Two of the UK’s biggest drill artists have been handed suspended jail sentences for breaching a gang injunction imposed to prevent them from performing music that police said incited violence against rivals.

Terrell Doyley and Joshua Malinga, known as Skengdo and AM respectively, have appeared on BBC Radio 1, performed at the Reading and Leeds festivals and received a four-star review in the Guardian.

Scotland Yard said the pair, who are both 21, were sentenced to nine months’ imprisonment, suspended for two years, at Croydon County Court after breaching an interim gang injunction.

Their manager, TK, told the Press Association the musicians were not involved in gang violence, but pleaded guilty after a video of one of their live performances was uploaded to the internet without their knowledge.

The injunction was made against the men after the court found they were members of a south London gang, and linked with rising violence in the Lambeth borough on August 14, according to the Metropolitan Police.

The force said they breached it by performing “drill music that incited and encouraged violence against rival gang members and then posted it on social media”.

Detective Inspector Luke Williams, of Lambeth and Southwark’s gangs unit, said: “Gang injunctions are a great way to enable officers to tackle those involved in gangs and serious violence.

“Where intelligence identifies somebody is a member of a gang and the requirements of the Policing and Crime Act are met, we will seek to obtain gang injunctions to suppress serious violence across the Capital.

“I am pleased with the sentences passed in these cases, which reflect that the police and courts are unwilling to accept behaviour leading to serious violence. The court found that violence in drill music can, and did in this case, amount to gang-related violence.”

Skengdo and AM, who are linked to Brixton’s 410 group, are one of the country’s most well-known drill acts, selling out two tours last year.

Their YouTube videos, including a Radio1Xtra session uploaded this week, have racked up hundreds of thousands of views.

TK, the director of Finesse Foreva, said they were served with an injunction last year, banning them from going to certain areas, associating with named individuals, and placing restrictions on them making music and performing.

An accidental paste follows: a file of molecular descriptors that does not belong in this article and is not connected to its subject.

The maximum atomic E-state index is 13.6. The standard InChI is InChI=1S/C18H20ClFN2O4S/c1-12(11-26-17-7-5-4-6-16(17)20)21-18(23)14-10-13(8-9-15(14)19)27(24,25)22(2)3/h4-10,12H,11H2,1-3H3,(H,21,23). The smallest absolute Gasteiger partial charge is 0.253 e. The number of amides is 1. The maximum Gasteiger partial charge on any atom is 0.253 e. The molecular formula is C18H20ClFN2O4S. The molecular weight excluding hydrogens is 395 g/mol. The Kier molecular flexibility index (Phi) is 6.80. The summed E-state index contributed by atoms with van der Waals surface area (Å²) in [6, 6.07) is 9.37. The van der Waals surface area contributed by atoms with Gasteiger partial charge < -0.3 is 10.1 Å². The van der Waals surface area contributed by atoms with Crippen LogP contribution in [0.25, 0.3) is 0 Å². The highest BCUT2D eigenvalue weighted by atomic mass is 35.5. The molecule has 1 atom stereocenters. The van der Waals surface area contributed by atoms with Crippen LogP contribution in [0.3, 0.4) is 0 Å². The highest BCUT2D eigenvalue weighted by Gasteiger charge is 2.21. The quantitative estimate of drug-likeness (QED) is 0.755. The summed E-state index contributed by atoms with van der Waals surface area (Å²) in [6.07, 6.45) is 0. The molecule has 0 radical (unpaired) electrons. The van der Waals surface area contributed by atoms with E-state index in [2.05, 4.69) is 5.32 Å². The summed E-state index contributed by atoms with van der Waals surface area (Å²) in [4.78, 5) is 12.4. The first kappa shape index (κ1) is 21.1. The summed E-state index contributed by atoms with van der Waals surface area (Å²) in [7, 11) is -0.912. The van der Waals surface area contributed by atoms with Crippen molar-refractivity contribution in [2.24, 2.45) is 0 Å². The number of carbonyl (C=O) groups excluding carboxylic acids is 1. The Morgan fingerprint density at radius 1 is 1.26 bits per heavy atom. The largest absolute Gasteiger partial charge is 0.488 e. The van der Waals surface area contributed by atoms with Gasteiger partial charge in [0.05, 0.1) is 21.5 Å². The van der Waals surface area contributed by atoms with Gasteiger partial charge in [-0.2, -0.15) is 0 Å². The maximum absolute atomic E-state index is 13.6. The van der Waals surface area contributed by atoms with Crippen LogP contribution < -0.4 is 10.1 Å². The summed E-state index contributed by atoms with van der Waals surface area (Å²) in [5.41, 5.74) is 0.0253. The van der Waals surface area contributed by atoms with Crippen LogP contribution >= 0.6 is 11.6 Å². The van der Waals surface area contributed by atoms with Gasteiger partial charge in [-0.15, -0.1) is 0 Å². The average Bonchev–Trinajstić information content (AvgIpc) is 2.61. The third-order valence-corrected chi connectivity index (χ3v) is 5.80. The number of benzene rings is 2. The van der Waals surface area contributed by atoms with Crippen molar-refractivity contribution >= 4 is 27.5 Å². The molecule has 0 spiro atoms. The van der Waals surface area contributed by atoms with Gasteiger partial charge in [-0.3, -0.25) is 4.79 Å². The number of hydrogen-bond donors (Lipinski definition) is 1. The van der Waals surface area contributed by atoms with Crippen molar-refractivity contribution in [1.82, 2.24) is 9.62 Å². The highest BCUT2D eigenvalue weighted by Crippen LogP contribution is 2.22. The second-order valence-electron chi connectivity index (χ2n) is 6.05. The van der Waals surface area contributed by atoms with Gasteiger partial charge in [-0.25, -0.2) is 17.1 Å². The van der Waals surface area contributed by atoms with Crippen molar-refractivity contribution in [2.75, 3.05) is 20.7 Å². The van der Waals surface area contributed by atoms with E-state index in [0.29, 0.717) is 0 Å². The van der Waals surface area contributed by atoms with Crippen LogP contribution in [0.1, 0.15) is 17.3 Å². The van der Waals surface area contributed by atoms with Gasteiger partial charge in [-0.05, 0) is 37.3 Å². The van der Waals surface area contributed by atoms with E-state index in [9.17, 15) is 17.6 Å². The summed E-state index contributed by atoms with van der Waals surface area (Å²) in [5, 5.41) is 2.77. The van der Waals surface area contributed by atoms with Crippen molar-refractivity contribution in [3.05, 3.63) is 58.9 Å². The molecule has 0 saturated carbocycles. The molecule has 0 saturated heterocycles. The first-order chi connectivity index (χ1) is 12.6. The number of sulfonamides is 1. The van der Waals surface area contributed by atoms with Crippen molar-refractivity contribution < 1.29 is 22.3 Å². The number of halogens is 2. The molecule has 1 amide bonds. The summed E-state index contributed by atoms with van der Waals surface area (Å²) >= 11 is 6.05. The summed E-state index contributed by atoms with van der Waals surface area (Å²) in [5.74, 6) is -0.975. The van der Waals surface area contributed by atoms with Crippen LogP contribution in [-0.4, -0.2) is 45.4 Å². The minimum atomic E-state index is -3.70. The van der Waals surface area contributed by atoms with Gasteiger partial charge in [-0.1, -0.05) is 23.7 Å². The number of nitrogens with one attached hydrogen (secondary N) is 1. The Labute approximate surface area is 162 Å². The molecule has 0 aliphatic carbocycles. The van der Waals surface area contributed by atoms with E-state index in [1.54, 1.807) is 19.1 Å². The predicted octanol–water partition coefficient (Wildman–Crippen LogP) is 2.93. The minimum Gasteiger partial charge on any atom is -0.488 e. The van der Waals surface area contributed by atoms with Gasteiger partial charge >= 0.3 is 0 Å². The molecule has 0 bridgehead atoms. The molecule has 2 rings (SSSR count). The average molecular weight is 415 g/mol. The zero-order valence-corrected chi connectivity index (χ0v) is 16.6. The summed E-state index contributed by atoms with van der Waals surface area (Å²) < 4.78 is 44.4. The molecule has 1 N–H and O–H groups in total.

He said police at a hearing in January tried to link Skengdo and AM to the history of Brixton crime.

“They didn’t find nothing on them in terms of violence because they don’t have nothing on them,” he said.

“Last time they might have had any run-ins with the law was when they were 16 and 17.

“They started deciphering slang terms in court, it was all a bit weird.

“Deciphering slang terms to an old-head white woman who probably lives in the countryside or something.”

TK said they “basically beat the case”, but had to plead guilty over a clip from a recent live performance of their track Attempted.

A music video entitled Attempted 1.0 on YouTube has repeated references to associates being “cheffed”, or stabbed, and the rappers make suggestions for alternatives to avoid violent situations.

In the song, one associate is attacked buying chicken wings, which prompts the lyrics: “Don’t nobody know about UberEats?” When another is stabbed on the bus the lyrics ask: “Don’t nobody know about Addison Lee?”

The chorus goes: “Attempted? Should’ve been a murder. How you gonna run with your burner? We’re active. Let’s go halves on a burger. Big Mac-10, can I get fries?”

TK said the rappers are still allowed to associate with each other and other 410 members, but cannot go to Kennington – the home of rivals Harlem Spartans, or mention their name.

TK also denied they had to pay for the Met’s costs, as the force has claimed.

“Why the Met’s probably done that is because they want to affect their lives, scare big venue owners off,” he added.